BBC NEWS Americas Africa Europe Middle East South Asia Asia Pacific Arabic Spanish Russian Chinese Welsh

 You are in: World: Asia-Pacific
Front Page 
Middle East 
South Asia 
From Our Own Correspondent 
Letter From America 
UK Politics 
Talking Point 
In Depth 

Commonwealth Games 2002

BBC Sport

BBC Weather

Friday, 10 August, 2001, 15:38 GMT 16:38 UK
Balloonist passes quarter-way mark
American balloonist Steve Fossett has completed a quarter of his journey as he attempts to become the first person to single-handedly fly a balloon around the world.

According to his mission control team he is currently over the Pacific, headed towards the coast of Chile, having travelled some 9654 km (5999 miles).

Now I just want to fly the next quarter faster, although the goal is worth whatever time it takes

Steve Fossett
The former stockbroker has now been in the air for 5 days since he took off in his 50-metre (164-foot) high silver balloon, called Solo Spirit, from Western Australia on Sunday.

The eastern circumnavigation is expected to take between 14 to 20 days, depending on the weather and the course that he takes.

"It's been a fine tour so far. I'm relieved that things are working as well as they are. Now I just want to fly the next quarter faster, although the goal is worth whatever time it takes," Mr Fossett said.


The balloon is travelling at an altitude of 6,400 m (21,000 feet).

There were concerns that Mr Fossett would not have enough oxygen to complete the course, after he had to use more than expected in early stages of the flight.

Fossett balloon
Fossett has been enjoying the view

But his crew said that he had now acclimatised and had been able to cut his oxygen consumption from five litres a minute to just two.

Mr Fossett's team said that the American adventurer was doing well.

"Everything is in good shape," said chief meteorologist Bob Rice. "The balloon is pretty much where we wanted it for the best speed and track currently available."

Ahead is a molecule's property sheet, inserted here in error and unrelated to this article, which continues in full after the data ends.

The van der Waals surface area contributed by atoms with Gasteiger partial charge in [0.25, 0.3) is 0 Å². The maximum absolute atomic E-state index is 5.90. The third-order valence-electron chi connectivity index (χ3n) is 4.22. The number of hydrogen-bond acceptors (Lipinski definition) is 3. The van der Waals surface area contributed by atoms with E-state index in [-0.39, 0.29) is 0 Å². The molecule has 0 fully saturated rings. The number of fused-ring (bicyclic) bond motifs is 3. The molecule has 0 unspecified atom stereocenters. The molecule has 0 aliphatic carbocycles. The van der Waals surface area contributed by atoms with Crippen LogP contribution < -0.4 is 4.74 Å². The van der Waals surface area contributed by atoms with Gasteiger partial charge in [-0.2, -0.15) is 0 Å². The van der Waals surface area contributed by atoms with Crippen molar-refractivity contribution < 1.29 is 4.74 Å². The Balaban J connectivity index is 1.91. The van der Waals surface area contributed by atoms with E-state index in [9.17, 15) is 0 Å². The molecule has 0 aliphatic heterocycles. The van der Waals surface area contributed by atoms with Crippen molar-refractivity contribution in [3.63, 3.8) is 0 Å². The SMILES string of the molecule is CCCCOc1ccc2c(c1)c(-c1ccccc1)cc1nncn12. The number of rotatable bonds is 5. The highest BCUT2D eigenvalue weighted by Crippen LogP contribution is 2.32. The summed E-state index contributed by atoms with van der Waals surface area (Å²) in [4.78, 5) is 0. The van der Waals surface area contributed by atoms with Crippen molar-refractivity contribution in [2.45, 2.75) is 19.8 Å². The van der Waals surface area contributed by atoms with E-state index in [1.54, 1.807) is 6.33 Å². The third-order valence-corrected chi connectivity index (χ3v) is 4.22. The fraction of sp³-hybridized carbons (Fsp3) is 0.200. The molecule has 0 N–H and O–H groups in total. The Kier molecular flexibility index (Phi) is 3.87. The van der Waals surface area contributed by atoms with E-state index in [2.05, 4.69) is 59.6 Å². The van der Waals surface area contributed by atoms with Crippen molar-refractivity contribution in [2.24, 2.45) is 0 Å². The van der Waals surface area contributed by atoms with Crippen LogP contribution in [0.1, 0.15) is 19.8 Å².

Mr Fossett's team say that he has been enjoying the view from his lofty home, struck by the beauty of the oceans and islands below him as he passed over the South Pacific.


Mr Fossett encountered some problems in the early stages of the flight - on Monday he was forced to dump two propane tanks after his balloon began veering off course.

And when he lost communications for five hours he had to climb out of the capsule to replace a broken antenna.

Steve Fossett speaking to spectators on Saturday night before lift-off
So far, so good

It is Mr Fossett's sixth attempt to circumnavigate the globe; he nearly died three years ago when thunderstorms tore the canopy of his balloon, sending him plunging 9,000 metres (29,000 feet) into the ocean where he was rescued by the New Zealand navy.

After passing over Chile and Argentina the balloon is set to head across the south Atlantic, around the tip of South Africa and out across the Indian Ocean before landing back in Australia.

See also:

08 Aug 01 | Asia-Pacific
Balloonist crosses international dateline
05 Aug 01 | Asia-Pacific
Solo balloonist soars away
17 Jun 01 | Asia-Pacific
Solo balloonist grounded
16 Aug 98 | Americas
Balloonist ditches into sea
03 Mar 00 | Americas
World balloon record attempt fails
Internet links:

The BBC is not responsible for the content of external internet sites

Links to more Asia-Pacific stories are at the foot of the page.

E-mail this story to a friend

Links to more Asia-Pacific stories